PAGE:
The November 8 decision to withdraw currency notes of Rs 1,000 and Rs 500 has turned into a full-fledged political battle which will run on and attract headlines well into the new year. But while the blame for the mismanagement that has followed the withdrawal of 86 per cent of currency has been placed largely at New Delhi’s doors, it is important not to overlook the role of the one institution that is constitutionally charged with the responsibility of managing the currency of the nation—the Reserve Bank of India.
There are those who argue that the RBI had little to do once the political decision was taken. But that would be undermining, underestimating and even dismissing the huge role that the RBI has to play and indeed should have played in managing this situation.
Even diehard opponents of the prime minister cannot deny that the RBI could have advised better, smoothened the process, and at least ensured that the hardship to the common citizen was minimised. And if it could not ensure even this, it might be fair to ask the raison d’être of an institution that employs some 16,000 people and has liberal training and learning budgets; during 2015-16, as many as 599 RBI officers were deputed to attend various training courses, seminars and workshops conducted by banking and financial institutions and multilateral institutions in over 55 countries. This huge RBI army is led by the Governor, who enjoys almost unfettered autonomy. The Centre may give directions to the RBI “in public interest” but that too has the legal proviso—“after consultation with the Governor”. So here is one office protected well enough to be independent and which can even stand up to the powers that be in the finance ministry.
The argument here is not for the RBI to stand up though. All that was required of it was to offer insights, advice and unvarnished data that could help the Centre see in plain light the problems it would face and offer solutions and better execution skills to alleviate the suffering of the common man.
The institution of the RBI has over the years earned the respect of many by doing just this—providing analysis and inputs regarded as fairly, even thoroughly professional (if not fiercely independent), and these inputs built the ground for policy actions that could not be far removed from the ground readings. There have been phases when this was not the case but by and large, the RBI has stood up as a voice delinked from politics. This was its core strength, and this is precisely what has been feared lost in recent weeks. For those who appreciate the value of the institution, particularly those who have seen it working from close quarters, this is a loss bigger than any other.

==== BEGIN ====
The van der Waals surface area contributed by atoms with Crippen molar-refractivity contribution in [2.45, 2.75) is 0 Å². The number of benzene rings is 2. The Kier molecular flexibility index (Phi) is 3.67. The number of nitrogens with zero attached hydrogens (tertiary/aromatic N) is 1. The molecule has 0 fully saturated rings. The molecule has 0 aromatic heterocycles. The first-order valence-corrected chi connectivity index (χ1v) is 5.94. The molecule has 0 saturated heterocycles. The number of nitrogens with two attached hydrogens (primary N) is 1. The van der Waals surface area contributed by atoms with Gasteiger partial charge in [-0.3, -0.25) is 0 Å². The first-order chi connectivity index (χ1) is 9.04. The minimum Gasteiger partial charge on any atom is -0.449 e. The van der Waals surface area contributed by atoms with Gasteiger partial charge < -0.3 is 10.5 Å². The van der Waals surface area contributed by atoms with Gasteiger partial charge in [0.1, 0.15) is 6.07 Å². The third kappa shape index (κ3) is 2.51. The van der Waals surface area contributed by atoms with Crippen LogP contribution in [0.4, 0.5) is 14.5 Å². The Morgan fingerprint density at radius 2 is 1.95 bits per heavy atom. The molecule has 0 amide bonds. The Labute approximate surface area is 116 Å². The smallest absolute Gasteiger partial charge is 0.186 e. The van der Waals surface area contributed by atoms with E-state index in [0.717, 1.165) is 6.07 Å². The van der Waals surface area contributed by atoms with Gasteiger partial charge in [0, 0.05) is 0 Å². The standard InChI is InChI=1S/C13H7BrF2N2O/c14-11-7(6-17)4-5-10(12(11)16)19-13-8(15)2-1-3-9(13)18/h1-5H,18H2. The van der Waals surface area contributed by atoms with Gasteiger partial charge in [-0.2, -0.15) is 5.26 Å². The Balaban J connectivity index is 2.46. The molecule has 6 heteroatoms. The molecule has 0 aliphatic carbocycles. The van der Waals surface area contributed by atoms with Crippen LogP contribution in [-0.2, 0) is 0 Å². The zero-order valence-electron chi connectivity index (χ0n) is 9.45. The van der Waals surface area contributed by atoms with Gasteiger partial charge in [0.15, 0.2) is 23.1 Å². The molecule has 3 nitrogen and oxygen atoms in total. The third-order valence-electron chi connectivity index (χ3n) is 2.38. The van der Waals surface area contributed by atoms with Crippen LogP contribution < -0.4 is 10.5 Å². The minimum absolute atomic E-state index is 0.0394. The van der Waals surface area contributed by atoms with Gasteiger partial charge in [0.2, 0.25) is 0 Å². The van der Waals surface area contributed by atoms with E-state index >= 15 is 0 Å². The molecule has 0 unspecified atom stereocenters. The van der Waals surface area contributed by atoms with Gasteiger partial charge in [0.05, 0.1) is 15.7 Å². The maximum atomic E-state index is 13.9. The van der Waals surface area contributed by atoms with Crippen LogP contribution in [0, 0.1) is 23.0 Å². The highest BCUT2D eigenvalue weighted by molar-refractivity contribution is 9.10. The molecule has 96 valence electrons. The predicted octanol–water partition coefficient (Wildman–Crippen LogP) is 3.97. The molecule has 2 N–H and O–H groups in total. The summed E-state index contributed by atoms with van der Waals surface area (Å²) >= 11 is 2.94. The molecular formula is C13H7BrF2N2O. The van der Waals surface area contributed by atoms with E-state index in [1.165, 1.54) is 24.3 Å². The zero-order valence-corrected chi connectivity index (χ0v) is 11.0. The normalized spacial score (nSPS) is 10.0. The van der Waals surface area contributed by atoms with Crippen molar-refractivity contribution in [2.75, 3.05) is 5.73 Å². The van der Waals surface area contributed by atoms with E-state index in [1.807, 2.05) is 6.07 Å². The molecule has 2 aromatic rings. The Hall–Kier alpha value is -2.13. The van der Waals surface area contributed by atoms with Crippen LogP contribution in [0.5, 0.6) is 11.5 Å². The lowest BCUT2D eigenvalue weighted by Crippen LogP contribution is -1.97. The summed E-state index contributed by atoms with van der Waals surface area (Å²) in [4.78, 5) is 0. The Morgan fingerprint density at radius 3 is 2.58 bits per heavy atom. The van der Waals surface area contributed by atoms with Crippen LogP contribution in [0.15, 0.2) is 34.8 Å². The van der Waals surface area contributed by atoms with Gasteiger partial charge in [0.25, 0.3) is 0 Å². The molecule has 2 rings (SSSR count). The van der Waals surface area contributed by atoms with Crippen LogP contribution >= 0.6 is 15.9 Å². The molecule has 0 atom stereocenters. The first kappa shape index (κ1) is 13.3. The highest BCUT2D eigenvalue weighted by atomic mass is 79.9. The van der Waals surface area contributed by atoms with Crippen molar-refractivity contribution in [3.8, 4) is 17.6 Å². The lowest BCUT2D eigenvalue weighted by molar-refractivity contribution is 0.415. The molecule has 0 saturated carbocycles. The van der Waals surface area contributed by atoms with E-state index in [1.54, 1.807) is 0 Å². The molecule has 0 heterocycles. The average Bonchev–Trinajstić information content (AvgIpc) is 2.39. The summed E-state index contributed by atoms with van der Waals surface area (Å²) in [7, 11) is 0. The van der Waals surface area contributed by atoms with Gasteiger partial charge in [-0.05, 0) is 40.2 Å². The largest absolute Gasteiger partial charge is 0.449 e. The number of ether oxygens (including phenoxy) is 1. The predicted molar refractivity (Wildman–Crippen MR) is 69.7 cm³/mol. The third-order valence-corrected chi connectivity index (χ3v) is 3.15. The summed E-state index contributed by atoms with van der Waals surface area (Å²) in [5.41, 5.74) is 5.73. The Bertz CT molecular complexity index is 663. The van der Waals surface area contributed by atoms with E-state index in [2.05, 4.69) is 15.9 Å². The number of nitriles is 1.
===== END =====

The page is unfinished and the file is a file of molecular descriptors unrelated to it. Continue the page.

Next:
In fact, since the November 8 decision, the RBI’s voice has dried up, replaced with a multitude of notifications conveying changes in regulations that have not only perplexed people but also had bank officers wondering what to make of the 66 notifications in 47 days. In effect, the RBI under the new leadership of Governor Urjit Patel has brought back what former Governor Duvvuri Subba Rao described (in his book Who Moved My Interest Rate?) as a “stereotypical view of the Reserve Bank as a rigid, wooden- headed monolith, making rules and regulations with little understanding of the realities of India”. How true!
How can the RBI fix this? It is true that the RBI is currently headed by a leader who is not comfortable speaking freely and openly. This by itself is not a disadvantage as (contrary to modern-day received wisdom), the quiet doer is more appreciated than the loud talker. The idea is not to speak as much as to have an attitude of openness and sharing that can enable people to see what the RBI is doing to manage the situation. This cannot be achieved by deadpan FAQs that keep getting amended every day but by physical interactions at multiple levels, and perhaps a range of voices rather than one lone voice from the top that can speak, interact and supplement the office of the Governor in engaging with the public, beyond communications through the “pink” press.
The exercise can bring the double benefit of opening the RBI leadership to inputs that they can never receive by moving up and down the corridors of their rather well-appointed offices. Even in a situation as difficult as the one now, it is possible to pick up inputs that can help translate to an understanding of the challenges facing the common citizen.
However, the problem goes well beyond mere communications challenges. Better communications cannot absolve the RBI of all that it has not done so far on the professional front. What is also required is a series of steps to send strong internal signals that this is the time for the RBI to rise in service of the people. Instead, the RBI has clamped up even more and has stopped data updates on how much of the old notes have returned.
In sum, there is no dispute that this is the one institution that could have raised an early red flag and advised the Centre better. Though we cannot be sure, there are no indications so far that this was done. While the political institutions will feel the heat of public reaction (or reap the benefits, depending on how you read the situation), the public anger directed at the banks in general and the RBI in particular is no less.
The RBI’s tomes on Currency Management include a letter written by a Mumbai resident to the RBI Governor S Jagannathan in the 1970s expressing his ire: “You and your officers deserve to be shot dead for your bungling… we bank our money in nearby banks. They give me soiled and torn notes. They say the money has been got from the RBI… for your mismanagement, you should be given a garland of torn notes.” If this is the depth of anger at soiled notes, one can only imagine what the people must be thinking when the complaint is that there are no notes at all.
(Syndicate: The Billion Press)
A senior journalist based in Mumbai